Father of freedom movement leader Sauddin Shawl, Khawaja Sanaullah Shawl was one of the most respected traders of his era with a chain of outlets in the region. A philanthropist, he was a friend of the Afghan ruler and was hugely respected by the rulers back home, writes MJ Aslam
It is no exaggeration to that Khwaja Sanaullah Shawl of Khanyar, popularly known as Son e Shale, was the wealthiest merchant and landlord of nineteenth-century Kashmir. To date, Kashmiris in their mutual conversations invoke his name, Son e Shale, more as a taunt and jeer. “Zan Chu Su Son e Shale” (as if he is Son e Shale of yore), is the routine reference.
Like well-known Muslim scholar of Srinagar of his time, named, Mulla Inayat Ullah Shawl Ganai [died November 22, 1805), Khwaja Sanaullah Shawl was also a descendant of the Ganai family.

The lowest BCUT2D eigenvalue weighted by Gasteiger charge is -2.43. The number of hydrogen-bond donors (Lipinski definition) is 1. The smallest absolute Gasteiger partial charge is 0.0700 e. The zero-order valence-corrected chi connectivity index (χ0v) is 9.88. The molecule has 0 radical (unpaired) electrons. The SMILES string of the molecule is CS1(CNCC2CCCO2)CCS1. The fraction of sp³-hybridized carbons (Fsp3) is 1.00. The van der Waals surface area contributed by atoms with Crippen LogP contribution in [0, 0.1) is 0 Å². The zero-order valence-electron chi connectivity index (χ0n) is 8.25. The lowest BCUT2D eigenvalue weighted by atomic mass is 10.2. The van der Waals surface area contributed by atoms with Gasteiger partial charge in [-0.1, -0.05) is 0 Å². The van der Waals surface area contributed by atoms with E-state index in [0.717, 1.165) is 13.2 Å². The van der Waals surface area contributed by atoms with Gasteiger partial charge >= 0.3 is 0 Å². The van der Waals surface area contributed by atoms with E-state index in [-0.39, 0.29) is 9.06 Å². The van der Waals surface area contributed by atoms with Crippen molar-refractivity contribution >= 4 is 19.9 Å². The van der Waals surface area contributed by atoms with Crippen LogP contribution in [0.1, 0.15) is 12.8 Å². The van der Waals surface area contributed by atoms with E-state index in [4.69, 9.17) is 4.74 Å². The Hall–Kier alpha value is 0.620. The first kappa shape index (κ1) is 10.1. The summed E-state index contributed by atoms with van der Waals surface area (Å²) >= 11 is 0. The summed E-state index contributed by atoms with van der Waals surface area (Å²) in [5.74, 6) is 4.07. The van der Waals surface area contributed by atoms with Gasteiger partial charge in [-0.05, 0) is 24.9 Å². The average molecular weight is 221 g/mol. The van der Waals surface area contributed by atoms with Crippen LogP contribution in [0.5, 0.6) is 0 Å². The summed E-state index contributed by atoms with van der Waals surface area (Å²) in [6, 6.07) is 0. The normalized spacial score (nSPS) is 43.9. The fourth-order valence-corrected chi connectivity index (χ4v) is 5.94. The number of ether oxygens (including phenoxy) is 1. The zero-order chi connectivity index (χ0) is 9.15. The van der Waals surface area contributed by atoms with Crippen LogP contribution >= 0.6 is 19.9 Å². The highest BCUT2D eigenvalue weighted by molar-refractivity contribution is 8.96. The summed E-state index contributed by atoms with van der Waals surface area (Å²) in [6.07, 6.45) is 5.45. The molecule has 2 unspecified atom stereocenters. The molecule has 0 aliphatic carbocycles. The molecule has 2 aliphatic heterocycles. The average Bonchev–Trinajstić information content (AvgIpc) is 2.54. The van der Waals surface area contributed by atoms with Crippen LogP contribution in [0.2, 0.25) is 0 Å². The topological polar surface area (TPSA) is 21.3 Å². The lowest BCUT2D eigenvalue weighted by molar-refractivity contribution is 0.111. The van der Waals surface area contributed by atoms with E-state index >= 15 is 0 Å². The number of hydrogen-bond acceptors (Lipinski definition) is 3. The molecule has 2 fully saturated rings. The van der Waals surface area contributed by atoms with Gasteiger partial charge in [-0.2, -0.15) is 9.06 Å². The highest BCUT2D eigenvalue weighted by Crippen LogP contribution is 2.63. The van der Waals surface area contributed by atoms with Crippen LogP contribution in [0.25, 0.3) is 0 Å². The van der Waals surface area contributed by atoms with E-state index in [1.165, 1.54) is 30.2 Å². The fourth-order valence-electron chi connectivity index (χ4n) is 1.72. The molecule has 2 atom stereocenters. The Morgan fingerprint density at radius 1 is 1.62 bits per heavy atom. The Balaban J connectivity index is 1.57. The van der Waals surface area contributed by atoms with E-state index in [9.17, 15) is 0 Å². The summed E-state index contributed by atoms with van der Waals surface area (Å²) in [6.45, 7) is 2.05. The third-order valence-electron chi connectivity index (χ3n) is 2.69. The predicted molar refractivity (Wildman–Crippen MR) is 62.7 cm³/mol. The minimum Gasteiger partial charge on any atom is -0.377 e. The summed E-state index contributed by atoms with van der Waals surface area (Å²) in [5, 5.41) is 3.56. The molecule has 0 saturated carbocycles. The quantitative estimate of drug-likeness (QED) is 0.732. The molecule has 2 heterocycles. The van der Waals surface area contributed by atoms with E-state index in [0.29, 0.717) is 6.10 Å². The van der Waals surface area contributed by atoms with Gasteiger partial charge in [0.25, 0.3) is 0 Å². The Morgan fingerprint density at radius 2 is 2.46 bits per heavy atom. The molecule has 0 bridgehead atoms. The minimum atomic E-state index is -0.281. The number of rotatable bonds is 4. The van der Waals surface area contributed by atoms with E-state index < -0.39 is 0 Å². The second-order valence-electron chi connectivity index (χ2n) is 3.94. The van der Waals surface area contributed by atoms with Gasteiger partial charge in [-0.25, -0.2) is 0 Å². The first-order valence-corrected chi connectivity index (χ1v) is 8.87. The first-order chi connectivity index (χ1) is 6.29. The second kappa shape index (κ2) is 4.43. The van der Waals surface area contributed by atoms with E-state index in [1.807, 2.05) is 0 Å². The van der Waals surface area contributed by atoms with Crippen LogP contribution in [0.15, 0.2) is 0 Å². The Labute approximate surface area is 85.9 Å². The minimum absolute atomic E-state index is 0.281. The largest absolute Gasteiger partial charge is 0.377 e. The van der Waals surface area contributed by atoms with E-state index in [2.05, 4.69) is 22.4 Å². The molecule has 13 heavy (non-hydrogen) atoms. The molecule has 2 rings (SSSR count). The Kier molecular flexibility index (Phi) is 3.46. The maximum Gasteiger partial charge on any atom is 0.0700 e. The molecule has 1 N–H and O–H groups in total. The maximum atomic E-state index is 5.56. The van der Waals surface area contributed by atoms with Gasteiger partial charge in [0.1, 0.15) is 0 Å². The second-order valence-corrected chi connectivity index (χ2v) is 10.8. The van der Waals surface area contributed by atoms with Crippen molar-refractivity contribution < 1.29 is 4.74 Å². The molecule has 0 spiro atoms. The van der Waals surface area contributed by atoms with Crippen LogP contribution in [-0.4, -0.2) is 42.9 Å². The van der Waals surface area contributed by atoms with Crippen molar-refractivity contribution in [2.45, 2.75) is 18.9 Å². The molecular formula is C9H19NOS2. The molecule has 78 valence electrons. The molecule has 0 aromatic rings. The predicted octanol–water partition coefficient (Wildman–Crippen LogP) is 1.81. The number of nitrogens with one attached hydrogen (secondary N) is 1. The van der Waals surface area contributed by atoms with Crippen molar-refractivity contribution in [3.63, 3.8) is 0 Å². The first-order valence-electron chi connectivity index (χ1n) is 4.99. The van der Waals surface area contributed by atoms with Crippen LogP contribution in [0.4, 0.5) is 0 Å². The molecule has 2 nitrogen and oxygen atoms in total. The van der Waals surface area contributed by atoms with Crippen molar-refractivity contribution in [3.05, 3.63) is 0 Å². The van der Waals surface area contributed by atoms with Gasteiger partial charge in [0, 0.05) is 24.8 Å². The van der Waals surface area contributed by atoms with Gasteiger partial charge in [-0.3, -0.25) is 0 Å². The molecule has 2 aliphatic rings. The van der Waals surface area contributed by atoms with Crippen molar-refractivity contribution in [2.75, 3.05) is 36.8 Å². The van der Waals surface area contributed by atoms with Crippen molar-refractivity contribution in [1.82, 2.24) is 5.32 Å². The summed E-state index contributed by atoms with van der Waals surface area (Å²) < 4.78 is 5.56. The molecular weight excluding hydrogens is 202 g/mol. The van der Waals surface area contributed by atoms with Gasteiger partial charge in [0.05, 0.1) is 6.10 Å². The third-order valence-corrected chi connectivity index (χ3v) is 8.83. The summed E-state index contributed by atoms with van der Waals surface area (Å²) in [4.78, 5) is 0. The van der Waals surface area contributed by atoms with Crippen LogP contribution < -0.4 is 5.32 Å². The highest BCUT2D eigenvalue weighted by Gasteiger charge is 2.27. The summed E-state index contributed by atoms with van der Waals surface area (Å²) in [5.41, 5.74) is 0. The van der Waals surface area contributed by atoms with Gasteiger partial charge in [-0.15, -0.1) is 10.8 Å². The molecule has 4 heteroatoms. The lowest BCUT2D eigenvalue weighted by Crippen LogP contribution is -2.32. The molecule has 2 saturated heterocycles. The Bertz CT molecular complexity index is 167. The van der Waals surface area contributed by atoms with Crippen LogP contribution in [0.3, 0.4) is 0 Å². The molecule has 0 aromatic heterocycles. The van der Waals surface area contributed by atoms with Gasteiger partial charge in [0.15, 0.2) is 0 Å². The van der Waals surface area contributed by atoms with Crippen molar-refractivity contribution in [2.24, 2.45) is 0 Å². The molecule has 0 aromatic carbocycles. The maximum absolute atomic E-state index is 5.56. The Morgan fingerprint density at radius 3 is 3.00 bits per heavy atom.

Ganai is etymologically a respectable caste, a clan that has produced men of distinction who are revered for their piety, scholarship and contribution even after their demises centuries before. They included Baba Usman Uchap Ganai (contemporary of Sheikh Nooruddin Noorani), Sheikh Yaqoob Sarfi, Sheikh Baba Dawood Khaki, Haji Mulla Feroz Ganai, Mulla Mohsin Fani Ganai, Sheikh Ahmad Tarbali and many others. Sheikh Abdul Wahab Noori of Ihshan Sahib, Zaina Kadal, Srinagar where the shrine of Sheikh Yaqoob Sarfi is situated, also came from the same Ganai clan of Kashmir.
It is said that ancestors of the Ganai clan came from four lines of Hazrat Asim Bin Umari Farooq, Mughals and Pathans, local converted Brahman and other non-Brahman castes of Kashmir and butchers (Kasab).